List: 6 Filipino pamahiins we just can’t ignore

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List: 6 Filipino pamahiins we just can’t ignore
What pamahiins do you follow when someone passes away?

MANILA, Philippines – When it comes to superstition and beliefs (that don’t always make sense, but we follow them anyway), Filipinos definitely rank high. As most of the Philippines winds down to spend the undas weekend with loved ones – including those who’ve gone before them – we take a look at the pamahiins many in the archipelago stick to. 

1. You can’t go straight home after a wake. Known as “pagpag,” (literally, to shake off dust or dirt) is when you make it a point to drop by some place else after visiting a wake. The typical “victims” aka pagpag venues? Your favorite convenience store, of course. Pagpag is done, or so the belief goes, so that death doesn’t follow you home. 

2. No brooms allowed. Some Filipinos believe it’s improper to sweep the floor of a wake. It’s believed sweeping means you also sweep the spirit of the dead away from the house.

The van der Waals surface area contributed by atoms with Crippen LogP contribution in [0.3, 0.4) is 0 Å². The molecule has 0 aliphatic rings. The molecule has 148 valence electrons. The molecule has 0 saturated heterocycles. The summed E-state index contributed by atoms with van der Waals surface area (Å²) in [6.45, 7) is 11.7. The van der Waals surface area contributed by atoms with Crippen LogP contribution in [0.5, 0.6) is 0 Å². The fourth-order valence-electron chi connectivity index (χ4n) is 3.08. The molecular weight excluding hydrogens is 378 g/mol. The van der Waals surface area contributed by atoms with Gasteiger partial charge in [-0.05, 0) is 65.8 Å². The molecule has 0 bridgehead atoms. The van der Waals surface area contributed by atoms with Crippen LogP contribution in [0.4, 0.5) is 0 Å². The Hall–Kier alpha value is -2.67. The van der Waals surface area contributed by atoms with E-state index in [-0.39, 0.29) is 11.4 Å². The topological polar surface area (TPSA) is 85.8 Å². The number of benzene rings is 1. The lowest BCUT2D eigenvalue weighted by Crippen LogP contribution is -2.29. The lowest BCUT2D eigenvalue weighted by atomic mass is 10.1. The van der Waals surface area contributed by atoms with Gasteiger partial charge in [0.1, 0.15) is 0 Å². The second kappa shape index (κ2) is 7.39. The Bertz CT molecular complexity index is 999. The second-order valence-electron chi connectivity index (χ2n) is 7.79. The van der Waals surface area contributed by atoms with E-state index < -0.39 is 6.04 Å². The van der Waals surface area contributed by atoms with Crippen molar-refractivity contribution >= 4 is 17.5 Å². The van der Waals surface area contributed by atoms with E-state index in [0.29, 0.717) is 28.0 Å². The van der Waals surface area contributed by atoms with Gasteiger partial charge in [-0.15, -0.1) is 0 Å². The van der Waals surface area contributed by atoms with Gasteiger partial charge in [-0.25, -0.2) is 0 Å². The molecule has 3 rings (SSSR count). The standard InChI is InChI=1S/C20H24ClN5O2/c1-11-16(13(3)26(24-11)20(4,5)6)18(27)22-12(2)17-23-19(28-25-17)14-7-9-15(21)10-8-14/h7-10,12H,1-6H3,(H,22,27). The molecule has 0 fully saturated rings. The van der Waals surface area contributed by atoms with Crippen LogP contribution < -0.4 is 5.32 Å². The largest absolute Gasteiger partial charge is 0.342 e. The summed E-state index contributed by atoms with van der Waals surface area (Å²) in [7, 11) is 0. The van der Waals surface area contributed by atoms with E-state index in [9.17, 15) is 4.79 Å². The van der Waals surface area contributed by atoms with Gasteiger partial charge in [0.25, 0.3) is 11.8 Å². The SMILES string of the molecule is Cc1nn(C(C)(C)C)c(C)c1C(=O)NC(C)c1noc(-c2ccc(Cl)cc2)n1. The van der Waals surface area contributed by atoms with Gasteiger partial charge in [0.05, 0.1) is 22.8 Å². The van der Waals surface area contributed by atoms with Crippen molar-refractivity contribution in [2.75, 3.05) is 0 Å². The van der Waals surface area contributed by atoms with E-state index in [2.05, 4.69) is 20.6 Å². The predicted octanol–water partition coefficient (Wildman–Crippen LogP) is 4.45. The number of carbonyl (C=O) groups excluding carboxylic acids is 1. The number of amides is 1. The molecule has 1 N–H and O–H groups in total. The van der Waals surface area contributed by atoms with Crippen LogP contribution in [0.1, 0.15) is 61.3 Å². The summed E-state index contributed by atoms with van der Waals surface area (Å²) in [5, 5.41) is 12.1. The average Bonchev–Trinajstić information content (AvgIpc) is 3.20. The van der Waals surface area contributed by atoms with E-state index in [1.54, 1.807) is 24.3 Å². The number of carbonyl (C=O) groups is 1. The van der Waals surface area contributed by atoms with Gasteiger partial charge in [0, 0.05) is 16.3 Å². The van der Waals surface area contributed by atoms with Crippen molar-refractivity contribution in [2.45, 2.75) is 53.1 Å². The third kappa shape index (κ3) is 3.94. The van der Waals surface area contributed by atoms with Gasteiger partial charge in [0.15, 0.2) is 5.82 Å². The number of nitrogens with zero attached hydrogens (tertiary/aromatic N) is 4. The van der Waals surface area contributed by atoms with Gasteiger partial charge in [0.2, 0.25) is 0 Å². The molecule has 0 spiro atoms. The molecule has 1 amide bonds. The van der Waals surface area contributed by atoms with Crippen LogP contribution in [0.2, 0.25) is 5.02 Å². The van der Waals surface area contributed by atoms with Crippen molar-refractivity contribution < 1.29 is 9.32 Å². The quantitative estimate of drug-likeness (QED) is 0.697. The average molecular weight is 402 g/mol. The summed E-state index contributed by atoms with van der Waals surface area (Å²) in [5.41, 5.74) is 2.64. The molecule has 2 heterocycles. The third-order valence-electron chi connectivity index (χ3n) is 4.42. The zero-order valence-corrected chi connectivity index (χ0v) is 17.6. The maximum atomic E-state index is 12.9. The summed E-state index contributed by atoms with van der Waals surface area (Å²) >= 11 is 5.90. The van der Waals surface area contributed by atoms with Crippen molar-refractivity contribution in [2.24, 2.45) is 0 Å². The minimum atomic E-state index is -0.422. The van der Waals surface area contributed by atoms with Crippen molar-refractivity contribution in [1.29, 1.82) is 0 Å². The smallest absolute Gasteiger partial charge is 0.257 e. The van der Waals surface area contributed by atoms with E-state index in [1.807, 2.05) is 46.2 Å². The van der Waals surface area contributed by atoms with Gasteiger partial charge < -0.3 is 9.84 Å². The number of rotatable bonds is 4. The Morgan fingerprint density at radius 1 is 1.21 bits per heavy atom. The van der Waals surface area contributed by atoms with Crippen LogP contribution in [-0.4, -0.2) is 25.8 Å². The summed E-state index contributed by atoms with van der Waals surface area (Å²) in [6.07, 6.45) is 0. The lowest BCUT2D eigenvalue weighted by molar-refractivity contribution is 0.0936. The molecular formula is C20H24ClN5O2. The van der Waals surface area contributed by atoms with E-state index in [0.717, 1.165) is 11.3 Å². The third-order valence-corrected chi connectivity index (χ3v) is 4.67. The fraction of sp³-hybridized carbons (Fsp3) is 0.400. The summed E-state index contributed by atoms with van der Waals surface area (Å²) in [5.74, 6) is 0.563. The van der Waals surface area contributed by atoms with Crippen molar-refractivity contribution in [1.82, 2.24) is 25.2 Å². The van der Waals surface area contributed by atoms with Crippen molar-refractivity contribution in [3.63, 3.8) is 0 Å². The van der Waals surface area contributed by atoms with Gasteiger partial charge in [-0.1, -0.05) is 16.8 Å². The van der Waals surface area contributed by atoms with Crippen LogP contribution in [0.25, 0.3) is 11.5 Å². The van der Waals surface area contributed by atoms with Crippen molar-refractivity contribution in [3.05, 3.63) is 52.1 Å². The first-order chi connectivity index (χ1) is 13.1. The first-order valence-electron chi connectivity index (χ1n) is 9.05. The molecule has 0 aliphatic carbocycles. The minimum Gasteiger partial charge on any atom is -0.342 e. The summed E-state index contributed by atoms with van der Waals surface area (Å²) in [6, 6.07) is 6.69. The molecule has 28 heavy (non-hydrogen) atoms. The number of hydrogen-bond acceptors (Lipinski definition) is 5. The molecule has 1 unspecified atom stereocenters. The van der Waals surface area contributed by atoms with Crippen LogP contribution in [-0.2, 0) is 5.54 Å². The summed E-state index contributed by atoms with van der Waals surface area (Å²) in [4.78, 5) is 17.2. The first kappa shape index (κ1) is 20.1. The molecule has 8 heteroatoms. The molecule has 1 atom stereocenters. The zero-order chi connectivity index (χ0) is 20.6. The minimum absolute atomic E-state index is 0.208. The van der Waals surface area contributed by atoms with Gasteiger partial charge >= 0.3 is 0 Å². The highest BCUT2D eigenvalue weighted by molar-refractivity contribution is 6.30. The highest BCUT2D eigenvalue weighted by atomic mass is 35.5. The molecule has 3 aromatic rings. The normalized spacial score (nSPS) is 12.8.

3. One must first pass. Before a casket is finally closed, young children are asked to pass under the raised casket. The is done supposedly so the dead don’t visit the young. It is also believed that doing this will “bury” the sickness of the kids with the dead.

4. This ain’t it, pancit. Some Filipinos believe that serving pancit during a wake prolongs the mourning period. However, all’s good to serve it after the wake because it symbolizes – and imparts on surviving relatives – a long life.

5. Hygiene? Some don’t comb their hair or take a bath in the same place where the casket is laid because it’s believed that it’ll cause that person’s death. You are, however, still free to clean up in another house.

6. Rosary break. This one sounds odd – sacrilegious, even – but it’s customary for some Catholics to wrap a broken rosary around the dead of the deacesed. It’s believed that the broken rosary means stops death from claiming other members of the family. 

Which beliefs or superstitions do you follow? —

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